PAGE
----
If you knit this project, it is easier if you use pointed, lace tip needles. There is a lot of k2tog and picking up yarns. I only had a “fat” tip pair of US 6 and it does slow me down. Also, notice my two other knitting tips. 1. I tied the tail around a plastic bread tab. I always leave the tail so, especially in garter stitch, I know which side in the Right Side (RS). The hanging tail gets in the way. How many of you have accidentally started knitting using the tail? Sigh….. 2. The wave pattern repeats 5 times. Wanting a quick counter, I put 5 beads onto a safety pin. Reminds me of the abacus! Quick and easy.

As with any pattern, there are two parts: the instructions and the row patterns.  The Volna has three pattern parts: Wave A, Wave B and Main. Using notecards, I wrote each pattern on it’s own card. On the back of the card, I wrote the written instructions for that part, see green card. Love these cards!  So, with the fan on me I’ve been knitting yet another new project!

 

Fuzzy’s (aka mom) comment reminded me that not everyone is a member of Ravelry. So here is the picture of Volna from Ravelry:

Translation Needed?

~ Half of the fun of reading the knitting patterns from the last two centuries, it how knitting terminology has changed. It looks as if effort has been made to have a “universal knitting” language. This image is a copy of the Directions for Stitches Used in Knitting found in all of the issues of Needlecraft Magazine.


Modern Translation, followed by modern abbreviation:
To knit plain = knit (K)
Narrow = knit 2 together (K2tog)
Purl or seam = purl (P)
Purl-narrow = Purl two together (p2tog)
Over = yarn over (YO)

Fagot = yarn over, purl 2 together* (YO, p2tog)
Slip, narrow and bind = slip first stitch, knit two stitches together, pass slipped stitch over knit stitch (ssp)

Slip and bind = slip one stitch, knit one, draw slipped stitch over (sk2p)

The fagot term puzzled me. I had learned that the fagot stitch was “yarn over, knit 2 together” (yo, k2tog), this article says “purl” instead of “knit”. Their definition for fagot stitch sent me off on a research journey. I LOVE research, it really is like putting a puzzle together. 😎 Google Books here I come!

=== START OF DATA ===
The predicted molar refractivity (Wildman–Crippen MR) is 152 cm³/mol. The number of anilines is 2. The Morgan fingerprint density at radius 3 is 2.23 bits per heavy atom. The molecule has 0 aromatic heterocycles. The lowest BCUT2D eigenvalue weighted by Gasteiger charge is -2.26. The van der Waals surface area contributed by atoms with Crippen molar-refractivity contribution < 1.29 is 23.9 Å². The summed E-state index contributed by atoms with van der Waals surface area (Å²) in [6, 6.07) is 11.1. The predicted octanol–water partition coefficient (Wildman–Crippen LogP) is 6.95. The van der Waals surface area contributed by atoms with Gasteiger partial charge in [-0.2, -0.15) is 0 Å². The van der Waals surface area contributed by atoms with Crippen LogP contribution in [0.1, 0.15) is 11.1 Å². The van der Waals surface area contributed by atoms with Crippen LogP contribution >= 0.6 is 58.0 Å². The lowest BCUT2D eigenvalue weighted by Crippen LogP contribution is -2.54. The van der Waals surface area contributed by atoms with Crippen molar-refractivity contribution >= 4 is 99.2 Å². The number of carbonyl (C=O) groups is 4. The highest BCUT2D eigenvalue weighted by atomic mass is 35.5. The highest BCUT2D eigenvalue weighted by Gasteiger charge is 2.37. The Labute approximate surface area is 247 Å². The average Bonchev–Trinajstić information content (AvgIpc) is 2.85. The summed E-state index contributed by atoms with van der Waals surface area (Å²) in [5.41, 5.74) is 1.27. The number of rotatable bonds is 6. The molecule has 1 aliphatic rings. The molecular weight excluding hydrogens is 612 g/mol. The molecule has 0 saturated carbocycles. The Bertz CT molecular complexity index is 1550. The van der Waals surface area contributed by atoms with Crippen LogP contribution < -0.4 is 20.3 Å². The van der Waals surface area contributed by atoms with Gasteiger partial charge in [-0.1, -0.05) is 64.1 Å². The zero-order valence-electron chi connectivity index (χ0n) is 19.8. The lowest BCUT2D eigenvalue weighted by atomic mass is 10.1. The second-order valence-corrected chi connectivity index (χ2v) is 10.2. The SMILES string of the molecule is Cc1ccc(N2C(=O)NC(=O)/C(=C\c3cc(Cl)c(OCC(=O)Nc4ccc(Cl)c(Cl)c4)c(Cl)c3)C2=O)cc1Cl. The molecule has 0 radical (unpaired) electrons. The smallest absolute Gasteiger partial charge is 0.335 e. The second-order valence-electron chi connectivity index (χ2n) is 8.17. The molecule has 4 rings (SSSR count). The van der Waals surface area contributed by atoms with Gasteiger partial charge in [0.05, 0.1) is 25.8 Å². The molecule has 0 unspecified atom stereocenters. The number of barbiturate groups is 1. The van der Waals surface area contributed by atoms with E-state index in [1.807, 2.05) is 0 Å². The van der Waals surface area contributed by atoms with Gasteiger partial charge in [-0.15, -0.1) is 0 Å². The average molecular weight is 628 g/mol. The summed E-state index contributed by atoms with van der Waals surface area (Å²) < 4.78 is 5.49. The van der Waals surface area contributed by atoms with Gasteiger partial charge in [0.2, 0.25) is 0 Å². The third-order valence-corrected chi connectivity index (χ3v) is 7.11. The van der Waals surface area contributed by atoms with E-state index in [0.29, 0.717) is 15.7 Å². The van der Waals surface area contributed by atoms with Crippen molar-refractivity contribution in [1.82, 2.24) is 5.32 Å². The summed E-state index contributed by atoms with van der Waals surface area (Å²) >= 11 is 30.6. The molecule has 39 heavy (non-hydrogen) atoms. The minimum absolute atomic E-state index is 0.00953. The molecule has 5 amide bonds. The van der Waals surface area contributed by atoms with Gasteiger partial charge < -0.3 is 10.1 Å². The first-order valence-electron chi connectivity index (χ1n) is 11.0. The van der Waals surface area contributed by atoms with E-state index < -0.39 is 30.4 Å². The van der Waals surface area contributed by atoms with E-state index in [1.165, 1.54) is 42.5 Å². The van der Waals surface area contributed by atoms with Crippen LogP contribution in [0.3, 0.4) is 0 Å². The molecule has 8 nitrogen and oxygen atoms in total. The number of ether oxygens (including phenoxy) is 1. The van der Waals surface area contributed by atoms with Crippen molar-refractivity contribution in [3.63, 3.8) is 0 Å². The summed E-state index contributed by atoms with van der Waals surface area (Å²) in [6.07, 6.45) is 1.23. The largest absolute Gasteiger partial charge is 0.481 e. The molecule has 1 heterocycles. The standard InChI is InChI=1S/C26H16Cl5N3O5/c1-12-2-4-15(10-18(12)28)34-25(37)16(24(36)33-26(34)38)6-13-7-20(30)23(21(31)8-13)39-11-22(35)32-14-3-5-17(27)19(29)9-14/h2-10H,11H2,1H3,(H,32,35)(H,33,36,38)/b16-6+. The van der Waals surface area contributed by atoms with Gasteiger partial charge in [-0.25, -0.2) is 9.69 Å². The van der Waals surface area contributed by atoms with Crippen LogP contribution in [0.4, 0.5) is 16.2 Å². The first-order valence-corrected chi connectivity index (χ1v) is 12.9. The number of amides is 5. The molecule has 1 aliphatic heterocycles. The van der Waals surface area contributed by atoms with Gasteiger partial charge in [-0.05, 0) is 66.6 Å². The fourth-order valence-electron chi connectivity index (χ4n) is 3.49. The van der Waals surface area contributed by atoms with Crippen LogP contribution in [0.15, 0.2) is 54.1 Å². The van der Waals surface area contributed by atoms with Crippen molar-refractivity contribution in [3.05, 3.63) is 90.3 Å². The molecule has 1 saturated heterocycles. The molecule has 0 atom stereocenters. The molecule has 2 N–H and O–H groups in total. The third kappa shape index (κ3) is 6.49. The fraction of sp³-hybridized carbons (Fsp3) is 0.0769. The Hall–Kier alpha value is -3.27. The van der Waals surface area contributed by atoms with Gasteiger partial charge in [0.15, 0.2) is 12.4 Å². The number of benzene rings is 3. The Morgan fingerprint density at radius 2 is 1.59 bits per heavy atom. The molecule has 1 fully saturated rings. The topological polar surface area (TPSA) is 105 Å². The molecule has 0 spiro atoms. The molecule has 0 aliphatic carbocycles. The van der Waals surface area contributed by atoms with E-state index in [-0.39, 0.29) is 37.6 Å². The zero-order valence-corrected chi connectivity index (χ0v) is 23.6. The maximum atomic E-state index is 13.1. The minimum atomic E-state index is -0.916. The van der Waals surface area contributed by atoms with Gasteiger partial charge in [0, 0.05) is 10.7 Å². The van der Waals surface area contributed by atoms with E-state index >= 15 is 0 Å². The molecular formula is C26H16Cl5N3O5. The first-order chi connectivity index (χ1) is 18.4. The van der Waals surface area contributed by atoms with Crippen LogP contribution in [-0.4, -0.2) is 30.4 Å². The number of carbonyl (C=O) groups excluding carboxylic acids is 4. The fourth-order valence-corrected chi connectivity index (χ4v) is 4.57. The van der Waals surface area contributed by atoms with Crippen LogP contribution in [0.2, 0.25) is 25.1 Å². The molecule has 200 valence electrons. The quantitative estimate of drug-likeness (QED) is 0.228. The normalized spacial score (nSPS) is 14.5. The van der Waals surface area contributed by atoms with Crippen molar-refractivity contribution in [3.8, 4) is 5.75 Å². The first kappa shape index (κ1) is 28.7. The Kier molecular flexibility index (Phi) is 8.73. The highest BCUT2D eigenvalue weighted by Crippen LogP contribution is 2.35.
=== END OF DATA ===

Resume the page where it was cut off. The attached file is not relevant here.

Most of the middle 1800’s knitting books by Miss Lambert, Miss Pitt and Miss Copley called “yarn over, knit 2 together” the “open stitch”. Fagot stitch wasn’t mentioned. Finally, in the 1890’s I found some references to the fagot stitch:

1894 The American Agriculturist, Volume 54.
Fagot = thread over twice and purl two together. (Note: The knitting is not continental so one of the forward threads is used for purl as explained in the Directions of Stitches Used in Knitting.)

1894 Good Housekeeping, Volume 18 page 287
Fagotting – slip one, knit one, thread over twice, knit two together by seaming, thread over once, knit two together by seaming.
Translation of fagotting: slip one, knit one, yarn over, purl 2 together, yarn over, purl 2 together. Remember, the purl stitch was also referred to as “seam” so “seaming is purling. 😎

I found that this term was used through the 1920’s. I wonder when and why it went out of general usage?

Sister Barb knit a beautiful shawl and gave the pattern to me. I used it to knit  a mohair shawl for mom. The pattern called for “yo, p2tog”. I found this to be really annoying and complained loudly about the p2tog. “Why the heck is it p2tog and not k2tog?” I’d mutter as I was knitting. Finally, I just k2tog. It looked the same to me since the mohair covered any changes. Now I understand the pattern was based on the fagot stitch which was used for the lace.

In my exploration of old lace patterns I noticed two interesting differences:

  1. Some of the lace patterns had fagot stitchs on both sides, so there really wasn’t a right or wrong side
  2. Some of the lace patterns had yarn-overs, k2tog on one side and purling across the back row so there was a wrong side.

More research showed that if both sides use the fagot stitch, etc it is called Knitted Lace. If only one side uses the fagot stitch, etc, it’s called Lace Knitting. Go figure. 😎 This means that the shawl I made for mom was Lace Knitting.

If you are ever on Who Wants to be a Millionare, you will now win the $$ for the question: “Knitting with fagot stitches on both sides is called……”

Knitted Lace by Miss Lambert in My Knitting Book (I have changed to modern terms)
Cast on 12 stitches in very fine cotton or thread.–Number 25 needles. I tried the pattern with sock weight yarn and number 6 needles. It worked.
Row 1: sl 1, k 2, p 1, k2tog, yo, k2, p1, k1, yo, k2tog
Row 2: sl 1, k1, yo 2x, k2, p2tog, yo, k1, p2tog, yo, p2tog, k1
Row 3: sl1, k2, p1, k2, yo, k2tog through back, k1, k2tog, k3
Row 4: sl1, yo, p1, k2tog, yo, k4, p2tog, yo p2tog, k1
Row 5: sl1, k2, p1, k2, k2tog, yo, k3, p2tog, k1
Row 6: (sl1, k1, pass sl stitch over) 3x, sl1, k1, yo, p2tog, yo, p2tog, k1 yo, p2tog, k1

If any of you try this pattern, please send pictures.

A final word from Miss Lambert:

“It is easiest to learn, by holding the wool over the fingers of the left hand; the position of the hands is more gracefully when thus held”

Continental knitting holds the wool over the fingers of the left hand, I knit continental, so excuse me, I must go and make my hands look graceful while knitting!